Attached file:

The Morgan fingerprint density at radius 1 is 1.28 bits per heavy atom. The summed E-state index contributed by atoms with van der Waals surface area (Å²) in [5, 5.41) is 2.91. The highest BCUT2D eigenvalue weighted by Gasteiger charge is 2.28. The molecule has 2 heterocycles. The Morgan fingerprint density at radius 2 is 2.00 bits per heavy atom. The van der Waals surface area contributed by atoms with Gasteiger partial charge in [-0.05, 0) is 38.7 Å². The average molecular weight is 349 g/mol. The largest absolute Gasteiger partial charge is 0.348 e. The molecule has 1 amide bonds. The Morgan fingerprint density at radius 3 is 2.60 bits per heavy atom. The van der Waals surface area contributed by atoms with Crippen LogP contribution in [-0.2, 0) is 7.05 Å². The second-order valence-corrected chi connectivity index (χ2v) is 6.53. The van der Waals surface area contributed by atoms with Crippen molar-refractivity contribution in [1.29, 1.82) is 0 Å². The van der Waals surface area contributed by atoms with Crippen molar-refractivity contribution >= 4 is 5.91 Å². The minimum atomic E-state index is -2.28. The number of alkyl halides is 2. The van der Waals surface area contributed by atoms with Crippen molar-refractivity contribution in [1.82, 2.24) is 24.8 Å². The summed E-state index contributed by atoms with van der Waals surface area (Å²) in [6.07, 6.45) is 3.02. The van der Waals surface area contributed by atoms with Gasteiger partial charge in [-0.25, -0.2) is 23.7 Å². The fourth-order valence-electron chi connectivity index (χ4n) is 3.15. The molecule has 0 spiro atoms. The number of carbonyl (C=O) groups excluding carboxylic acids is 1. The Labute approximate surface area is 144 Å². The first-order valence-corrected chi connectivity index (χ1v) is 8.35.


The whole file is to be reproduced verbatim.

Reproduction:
The Morgan fingerprint density at radius 1 is 1.28 bits per heavy atom. The summed E-state index contributed by atoms with van der Waals surface area (Å²) in [5, 5.41) is 2.91. The highest BCUT2D eigenvalue weighted by Gasteiger charge is 2.28. The molecule has 2 heterocycles. The Morgan fingerprint density at radius 2 is 2.00 bits per heavy atom. The van der Waals surface area contributed by atoms with Gasteiger partial charge in [-0.05, 0) is 38.7 Å². The average molecular weight is 349 g/mol. The largest absolute Gasteiger partial charge is 0.348 e. The molecule has 1 amide bonds. The Morgan fingerprint density at radius 3 is 2.60 bits per heavy atom. The van der Waals surface area contributed by atoms with Crippen LogP contribution in [-0.2, 0) is 7.05 Å². The second-order valence-corrected chi connectivity index (χ2v) is 6.53. The van der Waals surface area contributed by atoms with Crippen molar-refractivity contribution in [1.29, 1.82) is 0 Å². The van der Waals surface area contributed by atoms with Crippen molar-refractivity contribution >= 4 is 5.91 Å². The minimum atomic E-state index is -2.28. The number of alkyl halides is 2. The van der Waals surface area contributed by atoms with Crippen molar-refractivity contribution in [1.82, 2.24) is 24.8 Å². The summed E-state index contributed by atoms with van der Waals surface area (Å²) in [6.07, 6.45) is 3.02. The van der Waals surface area contributed by atoms with Gasteiger partial charge in [-0.25, -0.2) is 23.7 Å². The fourth-order valence-electron chi connectivity index (χ4n) is 3.15. The molecule has 0 spiro atoms. The number of carbonyl (C=O) groups excluding carboxylic acids is 1. The Labute approximate surface area is 144 Å². The first-order valence-corrected chi connectivity index (χ1v) is 8.35.